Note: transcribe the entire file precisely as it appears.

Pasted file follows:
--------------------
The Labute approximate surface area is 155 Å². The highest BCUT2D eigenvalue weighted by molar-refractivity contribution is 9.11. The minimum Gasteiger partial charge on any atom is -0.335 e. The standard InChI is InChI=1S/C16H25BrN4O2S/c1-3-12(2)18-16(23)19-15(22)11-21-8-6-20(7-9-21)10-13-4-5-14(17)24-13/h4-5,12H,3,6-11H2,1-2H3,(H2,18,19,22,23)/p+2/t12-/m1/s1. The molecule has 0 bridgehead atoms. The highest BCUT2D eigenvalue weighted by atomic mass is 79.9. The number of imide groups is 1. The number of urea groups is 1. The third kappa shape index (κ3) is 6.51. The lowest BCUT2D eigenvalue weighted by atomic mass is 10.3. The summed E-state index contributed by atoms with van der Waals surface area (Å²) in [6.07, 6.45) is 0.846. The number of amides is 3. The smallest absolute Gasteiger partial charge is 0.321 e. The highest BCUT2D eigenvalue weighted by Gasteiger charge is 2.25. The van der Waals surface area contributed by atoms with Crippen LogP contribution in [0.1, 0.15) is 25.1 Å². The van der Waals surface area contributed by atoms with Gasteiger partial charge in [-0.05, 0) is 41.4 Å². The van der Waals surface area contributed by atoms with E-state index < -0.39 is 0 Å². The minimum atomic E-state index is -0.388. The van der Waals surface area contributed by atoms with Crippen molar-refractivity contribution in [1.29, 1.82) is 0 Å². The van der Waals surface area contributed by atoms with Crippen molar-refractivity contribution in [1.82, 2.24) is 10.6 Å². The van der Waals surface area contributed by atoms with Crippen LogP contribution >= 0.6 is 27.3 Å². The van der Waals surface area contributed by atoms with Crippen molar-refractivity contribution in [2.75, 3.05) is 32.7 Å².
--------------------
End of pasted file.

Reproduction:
The Labute approximate surface area is 155 Å². The highest BCUT2D eigenvalue weighted by molar-refractivity contribution is 9.11. The minimum Gasteiger partial charge on any atom is -0.335 e. The standard InChI is InChI=1S/C16H25BrN4O2S/c1-3-12(2)18-16(23)19-15(22)11-21-8-6-20(7-9-21)10-13-4-5-14(17)24-13/h4-5,12H,3,6-11H2,1-2H3,(H2,18,19,22,23)/p+2/t12-/m1/s1. The molecule has 0 bridgehead atoms. The highest BCUT2D eigenvalue weighted by atomic mass is 79.9. The number of imide groups is 1. The number of urea groups is 1. The third kappa shape index (κ3) is 6.51. The lowest BCUT2D eigenvalue weighted by atomic mass is 10.3. The summed E-state index contributed by atoms with van der Waals surface area (Å²) in [6.07, 6.45) is 0.846. The number of amides is 3. The smallest absolute Gasteiger partial charge is 0.321 e. The highest BCUT2D eigenvalue weighted by Gasteiger charge is 2.25. The van der Waals surface area contributed by atoms with Crippen LogP contribution in [0.1, 0.15) is 25.1 Å². The van der Waals surface area contributed by atoms with Gasteiger partial charge in [-0.05, 0) is 41.4 Å². The van der Waals surface area contributed by atoms with E-state index < -0.39 is 0 Å². The minimum atomic E-state index is -0.388. The van der Waals surface area contributed by atoms with Crippen molar-refractivity contribution in [1.29, 1.82) is 0 Å². The van der Waals surface area contributed by atoms with Crippen molar-refractivity contribution in [1.82, 2.24) is 10.6 Å². The van der Waals surface area contributed by atoms with Crippen LogP contribution >= 0.6 is 27.3 Å². The van der Waals surface area contributed by atoms with Crippen molar-refractivity contribution in [2.75, 3.05) is 32.7 Å².